April 25, 2000

U.S. Securities and Exchange Commission
450 Fifth Street, N.W.
Stop 6-9
Washington, D.C. 20549
[Email: rule-comments@sec.gov]

Ladies and Gentlemen:

This letter is submitted by Intel Corporation ("Intel") in response to the request of the Securities and Exchange Commission ("Commission") for comments on proposed Regulation FD, which addresses concerns about selective disclosure of material nonpublic information, and proposed Rule 10b5-1, which addresses the circumstances under which insider trading liability may arise, as well as exceptions to such liability.


Intel Investor Relations and Disclosure Process

Intel's investor relations program includes issuance of quarterly earnings releases shortly following the end of the quarter. These releases include historical information, as well as certain forward-looking projections for the succeeding quarter and the year. The earnings release is published via the Business Wire after the close of regular trading. Approximately ninety minutes later, we hold a conference call where the speakers include, on a regular basis, our chief financial officer and the executive vice-president for our largest operating segment. The earnings release is posted on our website and the conference call is accessible to anyone through various media. Securities analysts are on the conference call and have the opportunity to ask questions. Other persons may listen through streaming audio via the Internet, and, following the conference call, a recording is available on the Internet for several days.

Our investor relations program also includes two analyst conferences per year. One conference is typically held in New York in April and the other conference is held in Santa Clara, California in the fall. Live attendance at the conferences is limited to securities analysts and members of the press, but, through the Internet, anyone else may see and hear the speakers in real time and review the presentation material. In 1999, the Santa Clara analyst conference was done entirely as a webcast with questions submitted by analysts via email. Both conferences are archived on our website for later viewing.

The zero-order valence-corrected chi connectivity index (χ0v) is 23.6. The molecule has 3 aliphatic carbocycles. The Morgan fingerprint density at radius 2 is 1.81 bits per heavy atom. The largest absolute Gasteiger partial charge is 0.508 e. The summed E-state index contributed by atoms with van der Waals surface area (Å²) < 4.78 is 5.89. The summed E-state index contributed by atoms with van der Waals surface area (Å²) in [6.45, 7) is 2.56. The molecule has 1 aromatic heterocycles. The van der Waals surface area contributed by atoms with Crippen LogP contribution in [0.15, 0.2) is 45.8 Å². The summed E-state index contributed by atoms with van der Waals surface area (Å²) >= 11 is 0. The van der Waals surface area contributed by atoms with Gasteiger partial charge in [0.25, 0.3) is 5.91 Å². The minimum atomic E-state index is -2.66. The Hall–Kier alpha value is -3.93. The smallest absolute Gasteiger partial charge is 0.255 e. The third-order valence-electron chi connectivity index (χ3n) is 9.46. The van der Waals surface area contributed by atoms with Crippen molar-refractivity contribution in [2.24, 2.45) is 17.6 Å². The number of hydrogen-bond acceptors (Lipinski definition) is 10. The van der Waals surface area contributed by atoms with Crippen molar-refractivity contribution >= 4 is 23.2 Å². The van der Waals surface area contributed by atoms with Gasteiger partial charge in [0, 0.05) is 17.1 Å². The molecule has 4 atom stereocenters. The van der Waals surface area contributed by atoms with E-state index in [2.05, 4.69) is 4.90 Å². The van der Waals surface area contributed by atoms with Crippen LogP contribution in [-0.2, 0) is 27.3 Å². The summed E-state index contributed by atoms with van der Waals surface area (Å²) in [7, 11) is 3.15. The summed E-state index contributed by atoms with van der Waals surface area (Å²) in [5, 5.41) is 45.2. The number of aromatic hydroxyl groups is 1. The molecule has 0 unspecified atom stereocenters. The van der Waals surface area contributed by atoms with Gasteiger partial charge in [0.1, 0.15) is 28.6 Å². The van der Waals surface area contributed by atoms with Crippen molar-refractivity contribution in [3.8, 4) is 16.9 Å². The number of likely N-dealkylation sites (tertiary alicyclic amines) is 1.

Any material information discussed in our analyst conference calls or analyst conferences has been publicly disseminated prior to the calls or conferences via our earnings release or other press releases. We do not disclose additional material non-public information during analyst conference calls or conferences.

Specific Suggestions

We believe that changes should be made both in the text of Regulation FD and in the adopting release to clarify that providing website access to analyst conference calls and conferences is deemed to be acceptable broad based dissemination. Issuers must be able to take advantage of, to quote the Proposing Release, the "revolutions in communications and information technologies [that] have made it much easier for issuers today to disseminate important information broadly and swiftly." Our specific suggestions are set forth below.

As proposed, Rule 101(e)(2) exempts an issuer from the requirement to file a Form 8-K to publicly disclosure material information if it instead:

Disseminates the information through any other method of disclosure that is reasonably designed to provide broad public access to the information and does not exclude any members of the public from access, such as announcement at a press conference to which the public is granted access (e.g. by personal attendance or by telephone or other electronic transmission). [emphasis supplied]

The Proposing Release similarly recognizes that "current technology provides various means issuers can use to transmit announcements and press conferences to the public." Thus, it would appear that Intel's practice, as described above, of making information available via a webcast available to anyone with Internet access should constitute public disclosure under the rule. The adopting release should make this clear. As Comissioner Laura Unger stated in a January 27, 2000 speech at the San Diego Securities Regulation Institute, "this [practice] should put an end to selective disclosure," referring to Internet access to conference calls.